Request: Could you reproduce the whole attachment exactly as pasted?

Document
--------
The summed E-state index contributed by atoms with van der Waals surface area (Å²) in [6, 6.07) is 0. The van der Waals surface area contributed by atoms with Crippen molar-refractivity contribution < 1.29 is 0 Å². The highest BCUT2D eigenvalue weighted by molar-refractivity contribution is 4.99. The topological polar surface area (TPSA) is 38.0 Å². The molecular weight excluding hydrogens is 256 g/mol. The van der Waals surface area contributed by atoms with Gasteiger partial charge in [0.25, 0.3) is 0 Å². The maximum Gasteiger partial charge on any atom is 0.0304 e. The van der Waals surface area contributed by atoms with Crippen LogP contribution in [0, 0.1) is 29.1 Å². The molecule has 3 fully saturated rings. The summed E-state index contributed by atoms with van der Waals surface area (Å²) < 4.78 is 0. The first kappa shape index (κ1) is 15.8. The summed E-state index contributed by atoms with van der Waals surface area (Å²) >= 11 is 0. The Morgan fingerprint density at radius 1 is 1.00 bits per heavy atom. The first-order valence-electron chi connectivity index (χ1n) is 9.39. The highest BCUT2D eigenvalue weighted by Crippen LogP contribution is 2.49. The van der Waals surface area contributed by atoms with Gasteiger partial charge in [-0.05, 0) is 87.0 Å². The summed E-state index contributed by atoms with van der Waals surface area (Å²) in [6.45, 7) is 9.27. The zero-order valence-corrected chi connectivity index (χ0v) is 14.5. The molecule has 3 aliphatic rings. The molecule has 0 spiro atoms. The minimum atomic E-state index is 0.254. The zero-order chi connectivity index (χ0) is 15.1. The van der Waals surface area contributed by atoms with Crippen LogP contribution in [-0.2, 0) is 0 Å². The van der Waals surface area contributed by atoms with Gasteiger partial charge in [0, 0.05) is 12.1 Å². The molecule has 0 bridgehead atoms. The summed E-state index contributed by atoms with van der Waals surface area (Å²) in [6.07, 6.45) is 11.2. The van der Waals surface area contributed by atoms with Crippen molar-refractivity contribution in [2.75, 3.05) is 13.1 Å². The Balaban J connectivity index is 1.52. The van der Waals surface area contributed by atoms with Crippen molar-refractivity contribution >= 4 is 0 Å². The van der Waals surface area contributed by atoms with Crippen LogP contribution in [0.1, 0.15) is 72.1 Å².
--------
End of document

The summed E-state index contributed by atoms with van der Waals surface area (Å²) in [6, 6.07) is 0. The van der Waals surface area contributed by atoms with Crippen molar-refractivity contribution < 1.29 is 0 Å². The highest BCUT2D eigenvalue weighted by molar-refractivity contribution is 4.99. The topological polar surface area (TPSA) is 38.0 Å². The molecular weight excluding hydrogens is 256 g/mol. The van der Waals surface area contributed by atoms with Gasteiger partial charge in [0.25, 0.3) is 0 Å². The maximum Gasteiger partial charge on any atom is 0.0304 e. The van der Waals surface area contributed by atoms with Crippen LogP contribution in [0, 0.1) is 29.1 Å². The molecule has 3 fully saturated rings. The summed E-state index contributed by atoms with van der Waals surface area (Å²) < 4.78 is 0. The first kappa shape index (κ1) is 15.8. The summed E-state index contributed by atoms with van der Waals surface area (Å²) >= 11 is 0. The Morgan fingerprint density at radius 1 is 1.00 bits per heavy atom. The first-order valence-electron chi connectivity index (χ1n) is 9.39. The highest BCUT2D eigenvalue weighted by Crippen LogP contribution is 2.49. The van der Waals surface area contributed by atoms with Gasteiger partial charge in [-0.05, 0) is 87.0 Å². The summed E-state index contributed by atoms with van der Waals surface area (Å²) in [6.45, 7) is 9.27. The zero-order valence-corrected chi connectivity index (χ0v) is 14.5. The molecule has 3 aliphatic rings. The molecule has 0 spiro atoms. The minimum atomic E-state index is 0.254. The zero-order chi connectivity index (χ0) is 15.1. The van der Waals surface area contributed by atoms with Crippen LogP contribution in [-0.2, 0) is 0 Å². The van der Waals surface area contributed by atoms with Gasteiger partial charge in [0, 0.05) is 12.1 Å². The molecule has 0 bridgehead atoms. The summed E-state index contributed by atoms with van der Waals surface area (Å²) in [6.07, 6.45) is 11.2. The van der Waals surface area contributed by atoms with Crippen molar-refractivity contribution in [2.75, 3.05) is 13.1 Å². The Balaban J connectivity index is 1.52. The van der Waals surface area contributed by atoms with Crippen molar-refractivity contribution >= 4 is 0 Å². The van der Waals surface area contributed by atoms with Crippen LogP contribution in [0.1, 0.15) is 72.1 Å².